Descriptive Account of the Panoramic View &c. of King George's Sound and the Adjacent Country

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Descriptive account of the panoramic view, &c. of King George's Sound, and the adjacent country is a pamphlet written by Robert Dale in 1834, containing description and commentary on the Panoramic View of King George's Sound, Part of the Colony of Swan River, a panorama of King George's Sound painted by Robert Havell. Together with prints of the Panorama, it was sold to attendees of an exhibition given in the home of Thomas Pettigrew. Dale was an ensign in the 63rd Regiment of Foot, which was posted to Western Australia in 1829. He was assigned to the Surveyor-General's department, and thus spent his four years in the colony exploring and surveying

Description[edit]

The booklet is twenty pages describing the region surrounding Mount Clarence, including the flora, fauna, geography, geology, and the original inhabitants, at the new founded colony in Western Australia. Other remarks regarding the southwest of the continent are also included in the text.

Robert Dale records the climate of the sound as "very fine", the temperature range and extremes are noted and compared with that of the Swan River Colony to the north. The topography of the region, from the coast to the Porrongurup Range, is described. At the right of panorama is a distant mountain range he identified as "Toolbrunnup". Areas of water within the harbour are distinguished from those of the ocean and the offshore "Islands of Breaksea and Michaelmas" are also named. The appearance of lakes and woods are also noted and mention is given to the Kalgan River and its immediate region. One area of cleared land in the image is noted as "Strawberry Hill",[1] the Government's attempt to establish a productive garden. An account of the new settlement, the viability of the country for agriculture and suitability for the production of wool, are presented as the text progresses.

Observations on the Nyungar people who inhabited the region, several of which are included within the painting, and their cultural practices were also described. Their use of the 'native dog' for kangaroo-hunting is briefly detailed. The author identifies a man in the painting as Nakinna and discusses his brother, and his method of burial, the man known as Mokaree.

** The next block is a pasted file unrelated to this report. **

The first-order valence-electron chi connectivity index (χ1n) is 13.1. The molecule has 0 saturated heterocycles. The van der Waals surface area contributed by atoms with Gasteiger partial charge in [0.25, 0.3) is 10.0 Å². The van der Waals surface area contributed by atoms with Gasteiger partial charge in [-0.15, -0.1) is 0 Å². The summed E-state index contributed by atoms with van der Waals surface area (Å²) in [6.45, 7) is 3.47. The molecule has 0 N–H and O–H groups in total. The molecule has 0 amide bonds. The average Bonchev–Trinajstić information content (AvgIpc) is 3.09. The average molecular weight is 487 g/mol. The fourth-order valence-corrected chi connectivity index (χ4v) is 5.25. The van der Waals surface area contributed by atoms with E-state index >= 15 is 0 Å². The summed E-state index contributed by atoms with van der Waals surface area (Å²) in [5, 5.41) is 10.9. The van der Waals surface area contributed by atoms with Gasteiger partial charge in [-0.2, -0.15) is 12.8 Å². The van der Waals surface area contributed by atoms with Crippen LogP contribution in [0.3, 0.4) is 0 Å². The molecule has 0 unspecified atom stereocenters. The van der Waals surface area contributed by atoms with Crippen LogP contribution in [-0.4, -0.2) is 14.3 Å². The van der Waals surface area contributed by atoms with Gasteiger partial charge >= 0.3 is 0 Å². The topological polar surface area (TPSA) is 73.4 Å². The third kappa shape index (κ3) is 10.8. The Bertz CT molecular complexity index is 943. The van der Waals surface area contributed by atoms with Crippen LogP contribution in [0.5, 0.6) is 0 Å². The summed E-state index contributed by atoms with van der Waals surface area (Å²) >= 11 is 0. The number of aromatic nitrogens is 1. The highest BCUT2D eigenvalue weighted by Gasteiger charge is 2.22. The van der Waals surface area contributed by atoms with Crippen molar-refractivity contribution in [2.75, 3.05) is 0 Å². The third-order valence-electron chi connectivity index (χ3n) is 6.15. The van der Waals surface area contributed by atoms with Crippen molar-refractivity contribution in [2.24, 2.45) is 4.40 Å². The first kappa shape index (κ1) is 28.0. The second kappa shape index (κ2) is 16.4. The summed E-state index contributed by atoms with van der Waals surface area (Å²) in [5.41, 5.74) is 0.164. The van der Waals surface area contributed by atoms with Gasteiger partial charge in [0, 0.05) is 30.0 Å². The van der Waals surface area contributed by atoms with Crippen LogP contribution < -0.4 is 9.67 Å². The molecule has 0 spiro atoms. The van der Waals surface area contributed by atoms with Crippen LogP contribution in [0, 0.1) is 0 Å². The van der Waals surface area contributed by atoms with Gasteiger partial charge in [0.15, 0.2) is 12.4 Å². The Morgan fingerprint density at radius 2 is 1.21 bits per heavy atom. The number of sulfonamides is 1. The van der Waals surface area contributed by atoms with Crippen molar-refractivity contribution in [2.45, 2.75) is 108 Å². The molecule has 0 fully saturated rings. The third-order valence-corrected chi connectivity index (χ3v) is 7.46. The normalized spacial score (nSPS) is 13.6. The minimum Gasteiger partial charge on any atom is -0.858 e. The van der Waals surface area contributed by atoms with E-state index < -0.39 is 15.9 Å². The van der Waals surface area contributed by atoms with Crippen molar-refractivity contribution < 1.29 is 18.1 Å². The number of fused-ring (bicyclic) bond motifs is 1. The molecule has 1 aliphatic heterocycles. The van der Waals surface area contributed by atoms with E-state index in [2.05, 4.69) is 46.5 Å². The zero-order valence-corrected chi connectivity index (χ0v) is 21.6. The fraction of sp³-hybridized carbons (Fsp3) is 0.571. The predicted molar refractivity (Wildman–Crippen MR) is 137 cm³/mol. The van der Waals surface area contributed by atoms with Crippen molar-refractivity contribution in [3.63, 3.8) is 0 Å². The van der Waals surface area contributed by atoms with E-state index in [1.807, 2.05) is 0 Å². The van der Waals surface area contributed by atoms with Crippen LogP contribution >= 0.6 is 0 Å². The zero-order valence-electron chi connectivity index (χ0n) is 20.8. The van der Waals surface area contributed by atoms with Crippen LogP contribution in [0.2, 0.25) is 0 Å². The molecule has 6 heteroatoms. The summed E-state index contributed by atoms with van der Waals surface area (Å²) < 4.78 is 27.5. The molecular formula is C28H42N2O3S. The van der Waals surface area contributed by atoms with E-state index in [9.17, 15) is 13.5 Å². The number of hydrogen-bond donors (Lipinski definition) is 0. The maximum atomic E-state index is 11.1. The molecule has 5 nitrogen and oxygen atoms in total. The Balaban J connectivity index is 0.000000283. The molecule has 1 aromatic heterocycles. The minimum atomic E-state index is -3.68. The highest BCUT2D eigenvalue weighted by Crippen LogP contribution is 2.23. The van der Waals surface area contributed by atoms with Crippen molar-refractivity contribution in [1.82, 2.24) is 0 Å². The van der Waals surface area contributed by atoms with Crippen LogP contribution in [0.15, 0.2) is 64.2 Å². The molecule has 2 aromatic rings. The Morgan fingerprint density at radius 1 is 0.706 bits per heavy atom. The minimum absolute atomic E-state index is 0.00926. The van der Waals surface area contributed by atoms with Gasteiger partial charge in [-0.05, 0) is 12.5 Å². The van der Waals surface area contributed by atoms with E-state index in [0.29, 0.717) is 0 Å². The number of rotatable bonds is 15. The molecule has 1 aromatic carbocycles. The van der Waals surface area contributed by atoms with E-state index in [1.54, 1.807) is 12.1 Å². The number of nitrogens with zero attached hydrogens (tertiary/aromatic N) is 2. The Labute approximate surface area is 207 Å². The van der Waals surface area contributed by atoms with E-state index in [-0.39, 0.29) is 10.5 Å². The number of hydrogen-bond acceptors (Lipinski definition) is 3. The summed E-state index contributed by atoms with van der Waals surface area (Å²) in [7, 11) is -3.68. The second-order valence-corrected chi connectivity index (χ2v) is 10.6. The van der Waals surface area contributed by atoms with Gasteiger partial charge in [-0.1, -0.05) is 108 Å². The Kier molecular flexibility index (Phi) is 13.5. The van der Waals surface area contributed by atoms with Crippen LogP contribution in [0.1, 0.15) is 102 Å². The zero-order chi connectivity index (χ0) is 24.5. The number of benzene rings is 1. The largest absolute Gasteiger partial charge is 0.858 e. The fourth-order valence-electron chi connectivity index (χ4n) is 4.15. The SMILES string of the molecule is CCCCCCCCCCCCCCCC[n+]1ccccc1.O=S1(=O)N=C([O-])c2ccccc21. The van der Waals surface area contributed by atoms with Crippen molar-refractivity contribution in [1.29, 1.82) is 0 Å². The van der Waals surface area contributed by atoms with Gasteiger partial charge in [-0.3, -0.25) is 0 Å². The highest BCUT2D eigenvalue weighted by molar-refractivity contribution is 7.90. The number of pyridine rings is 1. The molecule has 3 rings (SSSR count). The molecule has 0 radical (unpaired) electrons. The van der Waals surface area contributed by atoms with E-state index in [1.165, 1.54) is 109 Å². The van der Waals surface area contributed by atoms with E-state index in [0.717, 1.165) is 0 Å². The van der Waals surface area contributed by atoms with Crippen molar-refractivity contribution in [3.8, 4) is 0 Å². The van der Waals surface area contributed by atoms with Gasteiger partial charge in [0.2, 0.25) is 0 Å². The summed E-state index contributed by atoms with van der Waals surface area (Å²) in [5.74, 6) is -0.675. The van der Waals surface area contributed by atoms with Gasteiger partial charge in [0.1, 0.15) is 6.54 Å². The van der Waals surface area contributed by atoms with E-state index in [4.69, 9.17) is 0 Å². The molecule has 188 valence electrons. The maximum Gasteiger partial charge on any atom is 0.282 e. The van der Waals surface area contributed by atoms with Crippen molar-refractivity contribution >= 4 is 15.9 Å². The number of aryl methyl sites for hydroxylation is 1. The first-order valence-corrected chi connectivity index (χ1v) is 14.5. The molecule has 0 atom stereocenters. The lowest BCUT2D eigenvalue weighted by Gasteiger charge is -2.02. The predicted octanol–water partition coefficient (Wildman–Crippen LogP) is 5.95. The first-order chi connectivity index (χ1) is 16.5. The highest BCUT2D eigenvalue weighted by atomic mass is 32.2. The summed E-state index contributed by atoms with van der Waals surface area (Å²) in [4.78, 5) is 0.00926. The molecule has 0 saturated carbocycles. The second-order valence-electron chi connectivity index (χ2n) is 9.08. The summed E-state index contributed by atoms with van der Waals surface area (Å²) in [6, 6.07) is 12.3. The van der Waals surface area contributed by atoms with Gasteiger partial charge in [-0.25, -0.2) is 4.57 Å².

Dale makes a general remark on the scarcity, and lack of beauty, of bird-life on the continent, but noted several ornamental birds found in the region. Of the other fauna he had this to say:

The animals that have been found consist of several kinds of the kangaroo and opossum—the native dog, which resembles the wolf or fox in shape—the dasyurus, a dark yellow animal with white spots, bearing some resemblance to the cat—and a small animal lately found in the interior about the size of a squirrel, or a yellowish colour, with light and dark shaded strips across the hinder parts of the back, and a tongue very long in proportion to the body.

Several of the plant genera of the region, Nuytsia, Banksia, Kingia and what is locally termed as the "Tea tree", are identified and appended with short remarks. The wood of 'the Mahogany' (Eucalyptus marginata) is given especial mention, noting the great extent of its forest and recognised value, and predicts that it would become an important export.

Head of Yagan by George Cruikshank, the frontispiece of the Descriptive Account

The author concludes the text with a discussion of the killing of Yagan, which occurred some 400 km north at the Swan River Colony, and includes an image of that man's head. This hand-coloured aquatint portrait of Yagan by George Cruikshank was inserted as the frontispiece of the pamphlet. A letter from Pettigrew, detailing the results of a phrenological post mortem, was addressed to the author and appended as the last three pages.[2]

Background[edit]

The view is from one of two large hills that straddle the township later named Albany, that nearest the entrance[3] to Princess Royal Harbour. Dale had brought Yagan's head to London, and had entered into an arrangement whereby Pettigrew was given the exclusive right to exhibit the head at his parties. Pettigrew in turn displayed the head in front of a copy of Dale's panorama, and encouraged his guests to buy a panorama as a souvenir of their evening.

Thus, if Dale's panorama is intended to depict racial harmony, its purpose was contradicted by the accompanying pamphlet. It has been suggested that Dale included the information on Yagan in order to support his friend, Lieutenant-Governor Frederick Chidley Irwin, who had returned to London along with Dale in order to justify the killing of Yagan to his superiors.[4]

References and footnotes[edit]

  1. ^ Currently the property of the National Trust of Australia[citation needed]
  2. ^ Dale, Robert (1834). Descriptive Account of the Panoramic View &c. of King George's Sound and the Adjacent Country. London: J. Cross. 
  3. ^ Later named Attaturk's entrance, for the opposing commander of the Anzac Forces at Gallipoli
  4. ^ Gooding, Janda (2007). "The Politics of a Panorama: Robert Dale and King George Sound". In Norman Etherington (ed.). Mapping Colonial Conquest: Australia and Southern Africa. University of Western Australia Press. pp. 66–78. ISBN 0-9802964-4-7.